Earlier this week, I wrote about how All the Light We Cannot See is the best book I’ve ever read. (You can read that post here.) Besides the amazing writing and the wonderful characters, reading this book and learning more about it reminded me of something important.
Last week, I was listening to Episode 6 of the podcast What Should I Read Next? Anne interviewed Tsh Oxenreider, who chose All the Light as a book she loved. In the discussion of the book, either Anne or Tsh mentioned that it took Anthony Doerr ten years to write this book. TEN YEARS. That blew me away. Ten years is a long time. Talk about a life’s work.
So often, I want an immediate return on my investments. I talk to Ian about obedience a handful of times and want him to obey from there on out. I meet a new acquaintance for coffee and hope a deep and abiding friendship immediately emerges. I want to sit in front of my computer for a couple hours and hammer out a blog post or article that resonates deeply with thousands. All the Light reminds me that anything worth doing is worth doing well…and sometimes, “well” means slowly.
I can’t remember anything I’ve ever worked on that required a long runway from conception to completion. School is broken up into grades and then further into semesters, quarters, and weeks. Each of those periods is guided by objectives, and you indicate your mastery (or not) at the end with a test. Everything has a clear beginning, clear end, and a clear outcome. As an elementary school teacher, of course, that pattern continues. (And because I only taught for one year before changing careers, I didn’t have the benefit of watching my abilities gradually change and improve over time.) In children’s ministry, deadlines come fast: every single Sunday, in fact.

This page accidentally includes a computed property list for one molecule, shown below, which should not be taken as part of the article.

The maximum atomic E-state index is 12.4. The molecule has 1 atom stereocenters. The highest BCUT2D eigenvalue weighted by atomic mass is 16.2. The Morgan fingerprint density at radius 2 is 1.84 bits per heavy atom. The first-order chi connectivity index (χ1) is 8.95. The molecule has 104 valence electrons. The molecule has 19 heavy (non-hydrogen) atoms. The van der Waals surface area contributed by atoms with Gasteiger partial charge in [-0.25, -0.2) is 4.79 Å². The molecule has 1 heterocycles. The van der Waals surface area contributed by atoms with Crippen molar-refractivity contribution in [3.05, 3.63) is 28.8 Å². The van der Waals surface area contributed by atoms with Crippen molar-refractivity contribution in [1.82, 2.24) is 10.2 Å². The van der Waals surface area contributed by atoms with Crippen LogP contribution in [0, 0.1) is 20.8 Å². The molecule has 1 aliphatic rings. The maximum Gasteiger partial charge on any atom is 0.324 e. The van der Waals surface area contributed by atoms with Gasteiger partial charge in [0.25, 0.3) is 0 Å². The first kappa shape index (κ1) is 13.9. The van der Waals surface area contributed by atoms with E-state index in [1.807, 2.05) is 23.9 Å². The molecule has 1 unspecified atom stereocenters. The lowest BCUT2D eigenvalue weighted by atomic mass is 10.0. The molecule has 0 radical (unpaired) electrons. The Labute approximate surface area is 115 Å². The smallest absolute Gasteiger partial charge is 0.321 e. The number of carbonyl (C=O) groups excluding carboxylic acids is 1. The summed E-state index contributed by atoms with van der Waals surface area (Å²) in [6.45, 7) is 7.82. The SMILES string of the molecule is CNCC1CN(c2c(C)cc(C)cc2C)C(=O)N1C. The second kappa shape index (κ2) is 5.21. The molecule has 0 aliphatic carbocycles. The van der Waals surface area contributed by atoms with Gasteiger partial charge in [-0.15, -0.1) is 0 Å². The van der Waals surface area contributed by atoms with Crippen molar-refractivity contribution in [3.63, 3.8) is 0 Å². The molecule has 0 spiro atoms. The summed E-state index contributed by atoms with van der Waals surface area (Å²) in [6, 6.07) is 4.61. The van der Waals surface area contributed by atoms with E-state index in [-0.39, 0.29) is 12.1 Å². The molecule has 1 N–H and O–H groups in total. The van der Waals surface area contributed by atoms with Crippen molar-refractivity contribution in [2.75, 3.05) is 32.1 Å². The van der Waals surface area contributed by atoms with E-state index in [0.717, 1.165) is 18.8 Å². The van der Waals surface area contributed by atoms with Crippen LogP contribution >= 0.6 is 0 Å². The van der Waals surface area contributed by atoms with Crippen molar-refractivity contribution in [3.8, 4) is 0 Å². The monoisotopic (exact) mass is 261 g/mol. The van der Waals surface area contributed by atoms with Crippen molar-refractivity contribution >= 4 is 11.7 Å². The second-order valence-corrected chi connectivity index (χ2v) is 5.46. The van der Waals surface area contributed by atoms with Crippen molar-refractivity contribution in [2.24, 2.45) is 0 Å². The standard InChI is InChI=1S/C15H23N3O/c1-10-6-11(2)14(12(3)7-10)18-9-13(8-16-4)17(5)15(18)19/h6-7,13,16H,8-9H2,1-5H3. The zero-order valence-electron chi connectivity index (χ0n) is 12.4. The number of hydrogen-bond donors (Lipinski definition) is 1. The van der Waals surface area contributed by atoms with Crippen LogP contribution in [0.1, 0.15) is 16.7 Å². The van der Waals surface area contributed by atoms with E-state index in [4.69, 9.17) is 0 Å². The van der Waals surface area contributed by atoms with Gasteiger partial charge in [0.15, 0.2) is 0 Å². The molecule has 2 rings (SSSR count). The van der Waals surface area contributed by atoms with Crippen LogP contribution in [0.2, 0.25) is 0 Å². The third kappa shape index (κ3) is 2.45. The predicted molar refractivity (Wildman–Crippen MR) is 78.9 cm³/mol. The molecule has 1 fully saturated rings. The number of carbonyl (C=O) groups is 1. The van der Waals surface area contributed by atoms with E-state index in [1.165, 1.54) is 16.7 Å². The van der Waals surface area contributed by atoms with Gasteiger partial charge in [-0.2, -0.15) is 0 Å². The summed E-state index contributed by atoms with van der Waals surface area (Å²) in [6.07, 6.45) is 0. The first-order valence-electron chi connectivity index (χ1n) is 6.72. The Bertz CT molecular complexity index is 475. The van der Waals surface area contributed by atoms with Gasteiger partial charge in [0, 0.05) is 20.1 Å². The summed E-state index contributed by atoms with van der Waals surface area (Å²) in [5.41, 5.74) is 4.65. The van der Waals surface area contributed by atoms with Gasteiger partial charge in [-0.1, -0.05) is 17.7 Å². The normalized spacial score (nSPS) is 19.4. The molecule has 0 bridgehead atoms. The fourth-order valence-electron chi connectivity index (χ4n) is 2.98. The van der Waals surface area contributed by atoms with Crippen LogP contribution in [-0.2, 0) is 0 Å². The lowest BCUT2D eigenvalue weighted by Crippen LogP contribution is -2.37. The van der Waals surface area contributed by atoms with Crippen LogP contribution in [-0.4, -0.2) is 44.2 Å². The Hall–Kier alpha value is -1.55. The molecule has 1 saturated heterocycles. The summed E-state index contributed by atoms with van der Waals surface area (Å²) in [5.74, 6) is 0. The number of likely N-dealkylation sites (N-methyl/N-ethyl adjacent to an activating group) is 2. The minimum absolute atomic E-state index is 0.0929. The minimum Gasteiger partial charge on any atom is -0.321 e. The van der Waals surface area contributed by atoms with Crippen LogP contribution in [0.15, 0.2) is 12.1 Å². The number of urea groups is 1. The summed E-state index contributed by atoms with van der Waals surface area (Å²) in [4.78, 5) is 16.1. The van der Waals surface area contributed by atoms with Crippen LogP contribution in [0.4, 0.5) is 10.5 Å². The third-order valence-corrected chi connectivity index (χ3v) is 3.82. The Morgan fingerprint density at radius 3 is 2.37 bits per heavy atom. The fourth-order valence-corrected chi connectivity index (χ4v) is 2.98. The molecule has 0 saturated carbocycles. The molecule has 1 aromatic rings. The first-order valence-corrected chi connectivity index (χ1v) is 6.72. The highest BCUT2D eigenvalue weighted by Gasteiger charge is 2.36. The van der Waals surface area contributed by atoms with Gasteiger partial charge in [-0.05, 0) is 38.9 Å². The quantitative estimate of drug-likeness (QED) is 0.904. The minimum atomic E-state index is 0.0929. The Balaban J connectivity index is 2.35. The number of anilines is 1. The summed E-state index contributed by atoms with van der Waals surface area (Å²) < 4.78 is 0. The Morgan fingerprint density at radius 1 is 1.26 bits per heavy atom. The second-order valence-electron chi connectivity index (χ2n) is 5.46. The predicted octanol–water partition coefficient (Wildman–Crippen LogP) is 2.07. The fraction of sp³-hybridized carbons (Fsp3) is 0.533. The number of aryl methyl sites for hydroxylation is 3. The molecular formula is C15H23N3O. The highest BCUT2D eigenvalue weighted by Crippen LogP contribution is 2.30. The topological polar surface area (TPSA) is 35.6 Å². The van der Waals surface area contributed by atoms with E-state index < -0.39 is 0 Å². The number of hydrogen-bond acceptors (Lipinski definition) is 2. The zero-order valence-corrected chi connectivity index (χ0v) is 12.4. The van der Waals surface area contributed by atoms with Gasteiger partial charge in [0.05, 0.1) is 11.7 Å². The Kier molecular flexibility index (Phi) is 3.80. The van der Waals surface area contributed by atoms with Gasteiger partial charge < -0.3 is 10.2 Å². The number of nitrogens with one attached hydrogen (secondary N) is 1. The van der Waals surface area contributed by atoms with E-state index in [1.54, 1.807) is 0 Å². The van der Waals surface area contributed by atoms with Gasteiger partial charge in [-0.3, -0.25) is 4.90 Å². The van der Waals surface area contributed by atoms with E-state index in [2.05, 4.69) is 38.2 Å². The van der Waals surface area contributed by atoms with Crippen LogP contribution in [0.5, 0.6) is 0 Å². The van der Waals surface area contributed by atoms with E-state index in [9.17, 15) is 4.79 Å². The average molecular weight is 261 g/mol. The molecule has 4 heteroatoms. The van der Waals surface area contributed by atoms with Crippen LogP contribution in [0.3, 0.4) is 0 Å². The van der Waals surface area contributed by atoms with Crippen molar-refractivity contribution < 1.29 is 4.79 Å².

As a stay-at-home-mom, I now find myself in a sort of limbo. The lack of deadlines, lack of clear-cut accomplishments, and inability to say, “Here’s what I’ve been working on and here’s what I have to show for it,” has been driving me a bit crazy.
But there is value in working toward the a singular goal slowly over time and seeing it come fully to fruition, no matter how long it takes. That’s the deal with parenting. We work hard, day in and day out for years and years. Our children will long outlive us (God willing), meaning we will never see all the fruits of our labors. Those children then parent their own and so on, and the impact of our work goes far beyond what we’ll ever see our understand. This is also what Jesus talked about when he asked his disciples to pursue a long obedience in the same direction. Following Jesus is not simply a “before and after,” but a gradual unfolding and long-term transformation.
I’m not the first to say that instant gratification defines our culture these days. We text instead of waiting for people to return our calls, we order toilet paper and paper towels with the literal click of a button, we swipe cards instead of counting out our coins, we binge watch instead of sitting down at appointed times each week. So much of that is helpful and good. (And as a parent, I could not be more grateful for the fact that diapers can quickly be delivered to my doorstep.)
But I also wonder if all this has skewed my perspective on what it means to be successful and do meaningful work. I want something to show for my efforts, and fast. And when that doesn’t happen, I feel like I’ve failed.
I’m sure I knew this already, somewhere deep down, but this was the surprising truth All the Light We Cannot See reminded me of: the best things take time. I am so grateful that Anthony Doerr was willing to show up and do the work of writing this novel, day after day for ten years. No doubt, some days he wondered if the story would ever be finished, if he would ever hold the published book in his hands. But here we are.
So, friends, let’s do the work. Let’s parent the children, write the books, relinquish the perfectionism, learn the languages. Whatever your work may be, let’s remember that the work is worth it, no matter how long it takes.
I absolutely loved this interview with Anthony Doerr, from before he was done writing All the Light We Cannot See. (He alludes to the novel towards the end of the interview.) His thoughts on the hard work of writing are especially good (and encouraging!).